• Technology chat channels. Get into the 21st century and install an instant messaging system. Developers love to share insights and opinions with other developers.
  • Access to debug information. Since developers won't have open access to QA and production environments they will need access to some sort of debug information so they can support the applications. At a minimum they will need secure access to application log files.
  • Request / Bug Tracking system. The ability for developers/managers to sumbit requests for work and bug reports. The submitter can access the system to check the progress of their request, and review the work that was done to complete previous requests.

Beating the freeze - Disabling XP's built-in ZIP support

I'm often downloading and experimenting with all sorts of software and more often than not those downloads are packages as a ZIP file. Out of habit I dump all of those zip files in a single archive folder. A nasty side effect of XP's built-in support for ZIP files is that when I use Windows Explorer to open that archive folder Explorer and often other applications just freeze for a few minutes. The cause is that Explorer is trying to open and examine all of the ZIP files in the folder... gggrrr...

Thanks to this post I now have the solution to disabling the built-in ZIP support (I prefer using 7-zip anyway).

To disable XP's ZIP support:

1. Select Run from the Start menu and enter

regsvr32 /u %windir%\system32\zipfldr.dll

2. Click OK.

To re-enable XP's ZIP support:

1. Select Run from the Start menu and enter

regsvr32 %windir%\system32\zipfldr.dll

2. Click OK.

Friday, September 15, 2006

Transient Documents

An interesting new product from Xerox: reusable paper in the sense that the content is automatically erased after a period of time, ready for fresh printing. This would save a few trees from the occasional thing I print out to read on the train going home.

MS promise not to assert web services patents

In a move to keep web services open and standard Microsoft have pledged not to assert any patents it has on 35 listed web services standards. MS did a similiar thing with regards to the XML schemas defenititions in Office2003.

What is the legal status on XAML patents I wonder?

Deep-fried Coca-Cola

Thanks to the Onion for pointing me to this innovative food that starred at this years Texas State Fair. Don't forget to take the survey!

What's next? Mmmm. Deep-fried water.

Thursday, September 14, 2006

Celebrity baby pics really are big business!

I've always been sceptical of exactly how much those celebrity baby pictures actually adds to the bottom line of a newspaper or magazine. Until I saw a reprint of this article in the free (as in beer) amny :

The nationwide obsession with baby TomKat drove a whopping 4.3 million page views on on Wednesday, according to a spokeswoman, nearly three times more than the previous record for page views when the title posted b-roll of Keira Knightley and Scarlett Johansson from Tom Ford's Hollywood issue in February. VF also signed up 4,000 subscriptions on Wednesday, its largest one-day total, from that day's 1.9 million unique visitors. No doubt a special offer that guaranteed receipt of the October issue to new subscribers (while supplies last) helped pique interest. On Thursday, the Web site attracted 1.1 million page views, 465,000 unique visitors and 1,700 new subscribers. Comparatively, averages about 60,000 page views and about 20,000 uniques a day.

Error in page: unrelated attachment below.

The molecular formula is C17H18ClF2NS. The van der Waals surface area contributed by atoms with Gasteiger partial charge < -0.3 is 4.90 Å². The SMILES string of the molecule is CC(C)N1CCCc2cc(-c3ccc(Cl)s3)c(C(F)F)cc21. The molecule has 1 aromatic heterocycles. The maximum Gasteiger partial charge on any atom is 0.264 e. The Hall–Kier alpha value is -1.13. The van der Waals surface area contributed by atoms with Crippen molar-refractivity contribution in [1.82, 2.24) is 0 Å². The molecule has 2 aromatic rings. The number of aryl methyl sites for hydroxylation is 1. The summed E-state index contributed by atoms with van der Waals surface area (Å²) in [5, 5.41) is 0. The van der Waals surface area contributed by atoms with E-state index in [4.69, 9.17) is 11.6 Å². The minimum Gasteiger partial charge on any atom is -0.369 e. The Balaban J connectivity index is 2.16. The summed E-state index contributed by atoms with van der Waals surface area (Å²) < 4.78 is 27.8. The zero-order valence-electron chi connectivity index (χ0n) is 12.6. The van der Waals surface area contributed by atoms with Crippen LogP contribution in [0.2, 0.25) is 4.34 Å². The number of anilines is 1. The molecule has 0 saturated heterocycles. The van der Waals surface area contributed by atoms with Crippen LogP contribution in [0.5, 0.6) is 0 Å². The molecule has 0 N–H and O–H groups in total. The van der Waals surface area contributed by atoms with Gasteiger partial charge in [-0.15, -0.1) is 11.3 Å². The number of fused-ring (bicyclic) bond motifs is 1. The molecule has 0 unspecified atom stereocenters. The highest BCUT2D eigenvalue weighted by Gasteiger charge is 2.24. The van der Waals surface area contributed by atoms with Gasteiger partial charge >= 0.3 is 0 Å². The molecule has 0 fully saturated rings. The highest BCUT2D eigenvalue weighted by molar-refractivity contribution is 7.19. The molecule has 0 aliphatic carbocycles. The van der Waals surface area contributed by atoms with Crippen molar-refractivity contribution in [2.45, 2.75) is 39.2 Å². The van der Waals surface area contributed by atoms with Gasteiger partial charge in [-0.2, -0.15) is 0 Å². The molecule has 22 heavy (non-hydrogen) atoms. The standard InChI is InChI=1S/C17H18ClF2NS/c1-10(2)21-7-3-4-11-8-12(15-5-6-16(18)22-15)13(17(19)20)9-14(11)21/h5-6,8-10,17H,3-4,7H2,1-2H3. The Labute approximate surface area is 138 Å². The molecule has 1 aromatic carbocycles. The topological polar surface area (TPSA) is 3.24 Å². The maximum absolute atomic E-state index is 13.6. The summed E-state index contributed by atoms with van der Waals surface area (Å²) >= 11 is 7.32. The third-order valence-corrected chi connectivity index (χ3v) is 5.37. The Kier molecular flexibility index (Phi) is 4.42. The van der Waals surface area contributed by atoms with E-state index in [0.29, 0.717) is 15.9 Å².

Let's assume TomKat got $3 million for the photos (I haven't seen the amount reported, but it is safe to assume they got less than the $4 million for the Brangelina photos).

Let's also assume the 5,700 new subscribes chose the bargin 24 issues for $40 deal, which would net Vanity Fair $228,000. Not bad for just two days "work".

Who knows how much other revenue was generated by print and on-line advertising.

Saturday, September 09, 2006

.NET CLR faster than JVM for dynamic languages

An interesting post from the dude that originally ported Python to the JVM and who just finished version 1.0 of the .NET Python port:

I started work on IronPython almost 3 years ago. My initial motivation for the project was to understand all of the reports that I read on the web claiming that the Common Language Runtime (CLR) was a terrible platform for Python and other dynamic languages. I was surprised to read these reports because I knew that the JVM was an acceptable platform for these languages. About 9 years ago I'd built an implementation of Python that ran on the JVM originally called JPython and later shortened to Jython. This implementation ran a little slower than the native C-based implementation of Python (CPython), but it was easily fast enough and stable enough for production use - testified to by the large number of Java projects that incorporate Jython today.

I wanted to understand how Microsoft could have screwed up so badly that the CLR was a worse platform for dynamic languages than the JVM. My plan was to take a couple of weeks to build a prototype implementation of Python on the CLR and then to use that work to write a short pithy article called, "Why the CLR is a terrible platform for dynamic languages". My plans quickly changed as I worked on the prototype, because I found that Python could run extremely well on the CLR - in many cases noticeably faster than the C-based implementation. For the standard pystone benchmark, IronPython on the CLR was about 1.7x faster than the C-based implementation...

Wednesday, September 06, 2006

Selling stocks the subliminal way

Watch the advert at the end of this post. You are getting sleepy. You love this stock...

Friday, September 01, 2006

Apple/Google join forces to take on Microsoft?

Eric Schmidt, CEO of Google, has joined the board of Apple. Hhhmmm.